Few mountaineers exemplify those ideals in such stark relief as George Leigh Mallory, the onetime British schoolteacher who, when asked by an American reporter in 1923 why he wanted to climb Everest, the 29,028-foot crowning peak of the Himalaya, famously quipped, “Because it is there.”
Mallory, who would disappear near the peak of Everest during a 1924 expedition, is one of 24 people who died on the mountain between 1852, when a British survey team first recognized Everest as the highest point on Earth, and 1953, when New Zealander Sir Edmund Hillary and Sherpa Tenzing Norgay became the first to reach the summit.
Mallory’s legacy in mountaineering—and the legacy of the British approach to mountain climbing—casts such a long shadow that Weaver is devoting an entire chapter to Mallory’s place in the history of the Himalaya.
While Mallory often is eulogized as one of the “noble failures” of British exploration alongside Robert Falcon Scott, who died in 1912 in Antarctica after losing the race to the South Pole to Norway’s Roald Admundsen, Mallory epitomizes the “gentleman amateur” tradition that invented modern mountaineering, Weaver says.
The British first took up mountain climbing in the 1800s as an avocation in Cumbria and Wales (many of the geologic formations in the Himalaya are still referred to by Welsh names), and began climbing in the Alps in the 1850s and 1860s before moving to the Caucasus.
“Mountaineering for its own sake is a British concept,” Weaver says.
But the early British fascination with the Himalaya has deeper roots, too. Because the mountains marked the northern boundary of the British Raj on the Indian Subcontinent, British political and military administrators took great interest in mapping what was, even until the 1940s, largely uncharted territory. Even today, parts of the region remain a heavily disputed frontier.
The drawing of borders in the late 1800s and early 1900s had implications for Britain’s influence at a time when Russia and China were launching skirmishes in the region.
“Where the British could go, where they could explore, where they could go on the map, where they knew the lie of the land—that would be British India,” Weaver says.
But by 1924, when Mallory was on his third expedition to the region, the motives for most British climbers were often wrapped up in a conflicting mix of personal and national values, Isserman and Weaver point out.
Hailed as a national hero when news of his death reached Great Britain, Mallory in life was dismissive of the nationalism that often surrounded early British expeditions. A graduate of Magdalene College at Oxford, Mallory dabbled in Fabianism and hung out with members of the Bloomsbury set.
For his time, that was a pretty strong record of counterculturalism, and it foreshadows the tension that would lie at the heart of modern mountaineering, Isserman says. Climbing attracts a fairly freespirited type of person, but most expeditions in the first 60 years of the 20th century needed a sponsor to support their aims. That usually meant signing on with a national, governmental, or agency bureaucracy, all of whom insisted that an expedition’s story be told to maximize PR.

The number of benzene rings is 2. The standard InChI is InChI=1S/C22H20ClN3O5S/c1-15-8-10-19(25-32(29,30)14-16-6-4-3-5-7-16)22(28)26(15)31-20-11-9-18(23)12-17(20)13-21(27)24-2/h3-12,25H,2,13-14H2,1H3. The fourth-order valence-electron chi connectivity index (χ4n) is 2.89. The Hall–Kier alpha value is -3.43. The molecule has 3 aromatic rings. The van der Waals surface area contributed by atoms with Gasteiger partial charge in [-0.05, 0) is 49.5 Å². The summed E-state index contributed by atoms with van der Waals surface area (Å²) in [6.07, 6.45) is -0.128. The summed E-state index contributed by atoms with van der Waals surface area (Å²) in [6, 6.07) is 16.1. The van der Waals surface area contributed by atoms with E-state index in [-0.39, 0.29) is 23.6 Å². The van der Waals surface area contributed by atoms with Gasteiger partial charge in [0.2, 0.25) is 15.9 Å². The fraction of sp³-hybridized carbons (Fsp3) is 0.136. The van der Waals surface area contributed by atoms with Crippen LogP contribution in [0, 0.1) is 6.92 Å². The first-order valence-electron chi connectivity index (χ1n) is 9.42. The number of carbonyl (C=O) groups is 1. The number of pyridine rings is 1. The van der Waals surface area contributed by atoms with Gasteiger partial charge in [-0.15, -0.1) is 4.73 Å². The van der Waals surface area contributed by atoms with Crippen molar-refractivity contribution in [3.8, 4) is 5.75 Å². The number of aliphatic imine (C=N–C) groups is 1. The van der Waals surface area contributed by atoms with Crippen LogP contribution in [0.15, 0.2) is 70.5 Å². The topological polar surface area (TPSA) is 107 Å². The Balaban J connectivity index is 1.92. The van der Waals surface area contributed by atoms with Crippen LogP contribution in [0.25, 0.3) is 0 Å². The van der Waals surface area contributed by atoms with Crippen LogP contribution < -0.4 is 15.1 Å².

The American success on Everest in 1963 was featured on the cover of newsmagazines, heralded by the Kennedy administration as a national triumph, and quickly became embroiled in the rhetoric of the Cold War and the race for the moon.
Isserman, who has interviewed several of the climbers who took part in that American expedition as well as other American mountaineers with Himalayan experience, says that, to the climbers, the experience was not simply an exercise in “sticking it to the Russians.”
Although they were celebrated as Cold War heroes and were certainly as patriotic as the next American, “they were not big flag-wavers,” Isserman says.
“Some of them told me that they would have preferred not to carry flags to the summit at all,” he says. “The summit of Mt. Everest was, to them, too important a place for cheap nationalistic grandstanding.”
Later in the 1960s, climbing began to reflect the self-exploration and individualism evident in other countercultural movements. And by the 1980s, companies headed by mountaineers began offering commercially guided expeditions, now the predominant—and expensive—way that most people reach the top of Everest. As carefully choreographed as mountain climbing can be, the guided expeditions often use a preset system of ropes and other techniques to assist less-experienced climbers.
“It becomes a pastime that can be practiced by anybody who can afford the $65,000 fare for being towed to the summit of Mt. Everest,” Isserman says.